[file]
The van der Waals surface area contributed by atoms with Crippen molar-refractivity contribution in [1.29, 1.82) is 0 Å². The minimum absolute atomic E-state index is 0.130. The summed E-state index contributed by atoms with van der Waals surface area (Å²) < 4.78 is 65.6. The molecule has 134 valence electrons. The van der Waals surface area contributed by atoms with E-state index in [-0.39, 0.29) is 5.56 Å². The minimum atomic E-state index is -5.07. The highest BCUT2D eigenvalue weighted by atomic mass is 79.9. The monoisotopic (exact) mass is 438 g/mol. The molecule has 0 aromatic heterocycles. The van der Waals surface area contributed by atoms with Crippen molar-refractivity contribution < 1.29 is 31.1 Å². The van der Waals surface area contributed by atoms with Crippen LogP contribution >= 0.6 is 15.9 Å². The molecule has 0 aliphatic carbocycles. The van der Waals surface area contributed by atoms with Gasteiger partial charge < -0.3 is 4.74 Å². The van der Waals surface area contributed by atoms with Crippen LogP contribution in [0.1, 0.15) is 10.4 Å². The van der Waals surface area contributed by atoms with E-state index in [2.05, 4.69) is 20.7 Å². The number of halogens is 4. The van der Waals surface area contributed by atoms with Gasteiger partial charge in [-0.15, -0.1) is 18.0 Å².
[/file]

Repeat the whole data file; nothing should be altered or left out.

The van der Waals surface area contributed by atoms with Crippen molar-refractivity contribution in [1.29, 1.82) is 0 Å². The minimum absolute atomic E-state index is 0.130. The summed E-state index contributed by atoms with van der Waals surface area (Å²) < 4.78 is 65.6. The molecule has 134 valence electrons. The van der Waals surface area contributed by atoms with E-state index in [-0.39, 0.29) is 5.56 Å². The minimum atomic E-state index is -5.07. The highest BCUT2D eigenvalue weighted by atomic mass is 79.9. The monoisotopic (exact) mass is 438 g/mol. The molecule has 0 aromatic heterocycles. The van der Waals surface area contributed by atoms with Crippen molar-refractivity contribution < 1.29 is 31.1 Å². The van der Waals surface area contributed by atoms with Crippen LogP contribution >= 0.6 is 15.9 Å². The molecule has 0 aliphatic carbocycles. The van der Waals surface area contributed by atoms with Gasteiger partial charge < -0.3 is 4.74 Å². The van der Waals surface area contributed by atoms with Crippen LogP contribution in [0.1, 0.15) is 10.4 Å². The van der Waals surface area contributed by atoms with E-state index in [2.05, 4.69) is 20.7 Å². The number of halogens is 4. The van der Waals surface area contributed by atoms with Gasteiger partial charge in [-0.15, -0.1) is 18.0 Å².